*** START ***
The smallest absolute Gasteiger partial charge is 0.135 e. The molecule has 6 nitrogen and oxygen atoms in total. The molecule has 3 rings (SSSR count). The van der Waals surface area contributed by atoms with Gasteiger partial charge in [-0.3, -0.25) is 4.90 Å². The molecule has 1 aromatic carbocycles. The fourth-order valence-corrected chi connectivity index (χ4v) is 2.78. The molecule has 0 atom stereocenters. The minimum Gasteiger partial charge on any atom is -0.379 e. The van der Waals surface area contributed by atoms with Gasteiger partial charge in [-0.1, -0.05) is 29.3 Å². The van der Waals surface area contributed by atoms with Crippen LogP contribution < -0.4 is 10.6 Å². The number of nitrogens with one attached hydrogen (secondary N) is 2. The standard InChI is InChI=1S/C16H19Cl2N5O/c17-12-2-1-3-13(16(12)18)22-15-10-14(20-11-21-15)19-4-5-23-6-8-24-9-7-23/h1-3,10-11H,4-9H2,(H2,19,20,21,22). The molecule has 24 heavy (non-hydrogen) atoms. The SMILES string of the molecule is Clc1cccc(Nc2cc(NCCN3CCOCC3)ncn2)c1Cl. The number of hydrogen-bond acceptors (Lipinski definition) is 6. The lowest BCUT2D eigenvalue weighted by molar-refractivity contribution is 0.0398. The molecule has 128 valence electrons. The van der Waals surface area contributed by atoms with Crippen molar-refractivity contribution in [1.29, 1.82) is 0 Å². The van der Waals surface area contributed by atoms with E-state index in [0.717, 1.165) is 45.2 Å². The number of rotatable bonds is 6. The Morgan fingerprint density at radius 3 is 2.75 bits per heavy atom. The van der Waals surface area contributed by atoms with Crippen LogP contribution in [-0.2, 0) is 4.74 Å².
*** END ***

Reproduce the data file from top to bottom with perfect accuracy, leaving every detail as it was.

The smallest absolute Gasteiger partial charge is 0.135 e. The molecule has 6 nitrogen and oxygen atoms in total. The molecule has 3 rings (SSSR count). The van der Waals surface area contributed by atoms with Gasteiger partial charge in [-0.3, -0.25) is 4.90 Å². The molecule has 1 aromatic carbocycles. The fourth-order valence-corrected chi connectivity index (χ4v) is 2.78. The molecule has 0 atom stereocenters. The minimum Gasteiger partial charge on any atom is -0.379 e. The van der Waals surface area contributed by atoms with Gasteiger partial charge in [-0.1, -0.05) is 29.3 Å². The van der Waals surface area contributed by atoms with Crippen LogP contribution < -0.4 is 10.6 Å². The number of nitrogens with one attached hydrogen (secondary N) is 2. The standard InChI is InChI=1S/C16H19Cl2N5O/c17-12-2-1-3-13(16(12)18)22-15-10-14(20-11-21-15)19-4-5-23-6-8-24-9-7-23/h1-3,10-11H,4-9H2,(H2,19,20,21,22). The molecule has 24 heavy (non-hydrogen) atoms. The SMILES string of the molecule is Clc1cccc(Nc2cc(NCCN3CCOCC3)ncn2)c1Cl. The number of hydrogen-bond acceptors (Lipinski definition) is 6. The lowest BCUT2D eigenvalue weighted by molar-refractivity contribution is 0.0398. The molecule has 128 valence electrons. The van der Waals surface area contributed by atoms with Crippen molar-refractivity contribution in [1.29, 1.82) is 0 Å². The van der Waals surface area contributed by atoms with E-state index in [0.717, 1.165) is 45.2 Å². The number of rotatable bonds is 6. The Morgan fingerprint density at radius 3 is 2.75 bits per heavy atom. The van der Waals surface area contributed by atoms with Crippen LogP contribution in [-0.2, 0) is 4.74 Å².